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January 19, Moody's Investors Service affirmed British Columbia's AAA bond rating with only a few cautions.

January 21, 2018

One of Moody's concerns is the increasing debt burden of Site C:

 

"Further, BC Hydro’s debt is expected to continue to rise over the next several years as the utility moves forward with the construction of the Site C hydroelectric dam with a recently revised cost estimate in excess of CAD10 billion (revised from the previous CAD8.3 billion). With the provincial government’s recent decision to move ahead with the construction of the project, the anticipated increase in debt continues to pressure the province’s rating since it increases the Province’s contingent liability."
                                                                                                    - Moody's Investors Service

 

It should be noted that this comes in direct conflict with Deputy Minister of Finance Lori Wanamaker's claim that Site C cannot be replaced by less expensive and less risky alternatives since it might threaten BC's AAA bond rating: 

 

"BC Hydro’s plan is to significantly reduce the balances in its non-Site C regulatory accounts over the near term. Adding nearly $4 billion of sunk and termination/remediation costs for Site C recovered over the longer term (with no revenue producing assets to show for it) would exacerbate that plan and highlight increased risk of credit rating erosion by rating agencies."

                                                                               - Lori Wanamaker, Deputy Minister of Finance

 

At the heart of the matter is a simple error in finance theory by the BC government. BC Hydro is a wholly owned subsidiary of the province. It will spend at least $10.7 billion dollars by 2024 on Site C. These dollars are financed (many have already been financed) by provincially backed debt. Moody's is concerned about the rising level of debt. Citizens of British Columbia are concerned about the additional $8 billion that the government plans to spend on an asset which could be replaced for $4 billion using renewables such as wind, solar and geothermal.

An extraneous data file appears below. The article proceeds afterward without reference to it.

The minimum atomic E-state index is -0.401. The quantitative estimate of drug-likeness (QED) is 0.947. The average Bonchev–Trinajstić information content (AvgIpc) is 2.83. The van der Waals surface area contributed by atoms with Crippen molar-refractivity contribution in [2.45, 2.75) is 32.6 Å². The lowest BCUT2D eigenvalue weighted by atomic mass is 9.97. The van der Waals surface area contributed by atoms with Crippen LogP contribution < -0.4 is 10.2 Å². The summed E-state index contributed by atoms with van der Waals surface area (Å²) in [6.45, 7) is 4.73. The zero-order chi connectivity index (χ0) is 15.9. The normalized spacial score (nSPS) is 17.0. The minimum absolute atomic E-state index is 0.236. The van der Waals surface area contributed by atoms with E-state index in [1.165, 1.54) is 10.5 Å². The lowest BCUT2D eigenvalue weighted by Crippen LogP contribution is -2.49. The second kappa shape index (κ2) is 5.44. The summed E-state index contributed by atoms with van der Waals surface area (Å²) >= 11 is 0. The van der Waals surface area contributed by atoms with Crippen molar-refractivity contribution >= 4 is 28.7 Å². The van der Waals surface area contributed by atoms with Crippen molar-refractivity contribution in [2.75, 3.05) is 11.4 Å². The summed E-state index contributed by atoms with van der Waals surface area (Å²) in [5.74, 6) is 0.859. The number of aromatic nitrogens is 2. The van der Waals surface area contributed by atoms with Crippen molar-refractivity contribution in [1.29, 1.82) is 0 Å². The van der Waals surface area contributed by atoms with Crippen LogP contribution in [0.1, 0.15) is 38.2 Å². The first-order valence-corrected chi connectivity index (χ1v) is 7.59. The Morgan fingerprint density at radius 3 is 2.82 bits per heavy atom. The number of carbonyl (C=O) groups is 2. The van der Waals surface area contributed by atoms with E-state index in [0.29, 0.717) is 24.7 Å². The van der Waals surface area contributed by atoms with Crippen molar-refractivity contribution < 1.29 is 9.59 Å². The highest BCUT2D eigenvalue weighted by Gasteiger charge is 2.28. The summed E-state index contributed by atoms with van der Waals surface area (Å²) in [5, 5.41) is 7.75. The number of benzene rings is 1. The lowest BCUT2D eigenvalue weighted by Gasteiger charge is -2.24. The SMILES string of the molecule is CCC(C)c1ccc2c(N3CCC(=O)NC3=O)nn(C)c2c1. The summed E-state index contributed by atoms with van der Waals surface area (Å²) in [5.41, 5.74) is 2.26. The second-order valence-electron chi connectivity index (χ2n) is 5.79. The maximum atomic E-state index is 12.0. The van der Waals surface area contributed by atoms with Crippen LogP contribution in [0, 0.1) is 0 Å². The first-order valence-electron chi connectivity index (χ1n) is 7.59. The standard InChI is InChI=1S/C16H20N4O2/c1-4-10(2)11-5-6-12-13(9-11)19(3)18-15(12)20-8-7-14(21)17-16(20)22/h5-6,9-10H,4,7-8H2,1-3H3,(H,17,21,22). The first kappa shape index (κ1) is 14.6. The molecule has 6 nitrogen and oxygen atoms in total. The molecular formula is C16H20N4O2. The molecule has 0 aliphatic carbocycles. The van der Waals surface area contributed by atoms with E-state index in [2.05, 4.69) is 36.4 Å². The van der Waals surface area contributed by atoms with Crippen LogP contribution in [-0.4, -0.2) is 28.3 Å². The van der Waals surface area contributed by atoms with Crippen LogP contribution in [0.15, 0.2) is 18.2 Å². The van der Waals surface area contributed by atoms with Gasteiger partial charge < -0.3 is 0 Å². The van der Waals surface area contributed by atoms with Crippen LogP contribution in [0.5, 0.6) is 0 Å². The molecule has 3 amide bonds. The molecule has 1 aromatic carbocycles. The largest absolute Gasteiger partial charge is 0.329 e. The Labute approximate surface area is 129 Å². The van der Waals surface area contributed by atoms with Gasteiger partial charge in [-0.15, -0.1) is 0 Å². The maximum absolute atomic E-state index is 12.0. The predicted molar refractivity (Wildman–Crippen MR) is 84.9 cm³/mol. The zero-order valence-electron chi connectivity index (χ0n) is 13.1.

The government's disagreement with the BCUC over the timing of rate increases is interesting, but largely irrelevant, since the citizens of British Columbia are on the hook for the incremental $8 billion that they will pay through their taxes or electricity rates, when they could pay far less, about $4 billion, if a less risky choice was adopted.

Cancelling Site C therefore reduces, not increases, the risk of a credit downgrade by Moody's.

Ken Boon
President, Peace Valley Landowner Association 

Attend the Site C Summit January 26-27 in Victoria

To bring the best case forward to save the Peace River Valley, our organization together with the Peace Valley Environment Assoc. have incurred expenses, and are now fundraising to help cover those bills.

We ask you to please consider helping by making a donation. 

 

 CLICK HERE TO DONATE!

 

For all past reports and information associated with the Site C decision, visit 
www.peacevalleyland.com/sitecinquiry.

 

 

 

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